LUKOIL TO TAP KSA
AOG. Russian oil giant Lukoil is currently negotiating with Saudi Arabia over a deal to harvest unconventional gas deposits located in the country’s barren ‘Empty Quarter’.
Saudi Arabia has kept its vast oil reserves off-limits to foreigners, but needs natural gas to help cover domestic power demand and conserve oil for export. It invited investors a decade ago to find and produce gas in the Empty Quarter region in Saudi Arabia's southeast, also known as Rub Al Khali.
But foreign companies which formed joint ventures with state oil firm Saudi Aramco to look for conventional gas, including Lukoil, Royal Dutch Shell and Sinopec, have failed to find commercially viable deposits beneath the sea of sand dunes.
So Saudi authorities are now seeking to focus the search on unconventional deposits - very deep, high-temperature reservoirs that would require more complex and expensive technologies to exploit.
"The assumptions of the initial gas exploration agreements do not exist anymore because in spite of a decade of exploration, no commercial gas discoveries have been made," said Sadad al-Husseini, a former senior executive at Saudi Aramco.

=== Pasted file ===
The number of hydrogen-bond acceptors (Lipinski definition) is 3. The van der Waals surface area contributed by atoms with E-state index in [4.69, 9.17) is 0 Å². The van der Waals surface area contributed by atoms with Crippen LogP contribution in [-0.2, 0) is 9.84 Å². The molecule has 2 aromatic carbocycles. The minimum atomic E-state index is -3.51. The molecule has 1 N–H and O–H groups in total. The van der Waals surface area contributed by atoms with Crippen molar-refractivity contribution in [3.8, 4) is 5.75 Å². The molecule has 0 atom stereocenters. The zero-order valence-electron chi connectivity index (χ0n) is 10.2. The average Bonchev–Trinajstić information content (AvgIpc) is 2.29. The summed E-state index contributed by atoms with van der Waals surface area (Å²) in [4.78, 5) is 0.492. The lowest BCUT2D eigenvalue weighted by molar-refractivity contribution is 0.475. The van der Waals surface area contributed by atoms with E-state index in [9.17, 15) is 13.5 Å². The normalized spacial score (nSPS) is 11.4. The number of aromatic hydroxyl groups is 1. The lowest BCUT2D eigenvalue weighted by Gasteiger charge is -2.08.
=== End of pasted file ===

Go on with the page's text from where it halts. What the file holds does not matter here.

"Therefore the exploration programme could be redefined as a change to unconventional gas exploration with higher costs and new buy-back terms," said Husseini.
Lukoil is still on the hunt for desert gas and is now evaluating the possibility of production from an unconventional deposit.
"This is tight gas. The negotiations are under way. No details on deal and future production plans yet," said a spokesman for Lukoil Overseas, which operates the group's foreign upstream projects.
"Yes, we are hopeful and will continue evaluating drilling after signing a deal," he said.
Because such production would be more expensive than conventional output, the firm is trying to negotiate a higher price with Saudi authorities in its joint venture, industry sources said.
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